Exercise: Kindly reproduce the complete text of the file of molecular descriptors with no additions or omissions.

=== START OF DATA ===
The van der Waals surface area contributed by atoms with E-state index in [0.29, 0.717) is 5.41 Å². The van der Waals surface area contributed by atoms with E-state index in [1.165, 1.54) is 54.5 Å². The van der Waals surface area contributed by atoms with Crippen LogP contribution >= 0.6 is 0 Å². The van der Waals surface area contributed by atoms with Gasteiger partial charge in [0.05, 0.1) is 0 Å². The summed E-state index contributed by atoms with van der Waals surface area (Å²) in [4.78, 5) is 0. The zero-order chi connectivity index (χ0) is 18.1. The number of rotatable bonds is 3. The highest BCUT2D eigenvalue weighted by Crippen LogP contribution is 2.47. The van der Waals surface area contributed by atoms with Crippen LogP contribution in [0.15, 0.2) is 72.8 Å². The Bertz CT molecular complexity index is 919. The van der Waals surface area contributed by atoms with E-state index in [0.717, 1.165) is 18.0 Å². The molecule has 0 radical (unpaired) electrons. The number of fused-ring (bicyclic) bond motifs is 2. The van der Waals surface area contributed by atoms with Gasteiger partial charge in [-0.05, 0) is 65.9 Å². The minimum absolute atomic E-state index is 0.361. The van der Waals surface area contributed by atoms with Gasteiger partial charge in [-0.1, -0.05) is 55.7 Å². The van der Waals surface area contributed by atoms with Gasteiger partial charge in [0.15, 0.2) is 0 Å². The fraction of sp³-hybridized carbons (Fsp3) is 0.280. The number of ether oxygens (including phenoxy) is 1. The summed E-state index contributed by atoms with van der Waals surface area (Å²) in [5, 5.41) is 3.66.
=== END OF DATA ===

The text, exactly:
The van der Waals surface area contributed by atoms with E-state index in [0.29, 0.717) is 5.41 Å². The van der Waals surface area contributed by atoms with E-state index in [1.165, 1.54) is 54.5 Å². The van der Waals surface area contributed by atoms with Crippen LogP contribution >= 0.6 is 0 Å². The van der Waals surface area contributed by atoms with Gasteiger partial charge in [0.05, 0.1) is 0 Å². The summed E-state index contributed by atoms with van der Waals surface area (Å²) in [4.78, 5) is 0. The zero-order chi connectivity index (χ0) is 18.1. The number of rotatable bonds is 3. The highest BCUT2D eigenvalue weighted by Crippen LogP contribution is 2.47. The van der Waals surface area contributed by atoms with Crippen LogP contribution in [0.15, 0.2) is 72.8 Å². The Bertz CT molecular complexity index is 919. The van der Waals surface area contributed by atoms with E-state index in [0.717, 1.165) is 18.0 Å². The molecule has 0 radical (unpaired) electrons. The number of fused-ring (bicyclic) bond motifs is 2. The van der Waals surface area contributed by atoms with Gasteiger partial charge in [-0.05, 0) is 65.9 Å². The minimum absolute atomic E-state index is 0.361. The van der Waals surface area contributed by atoms with Gasteiger partial charge in [-0.1, -0.05) is 55.7 Å². The van der Waals surface area contributed by atoms with Gasteiger partial charge in [0.15, 0.2) is 0 Å². The fraction of sp³-hybridized carbons (Fsp3) is 0.280. The number of ether oxygens (including phenoxy) is 1. The summed E-state index contributed by atoms with van der Waals surface area (Å²) in [5, 5.41) is 3.66.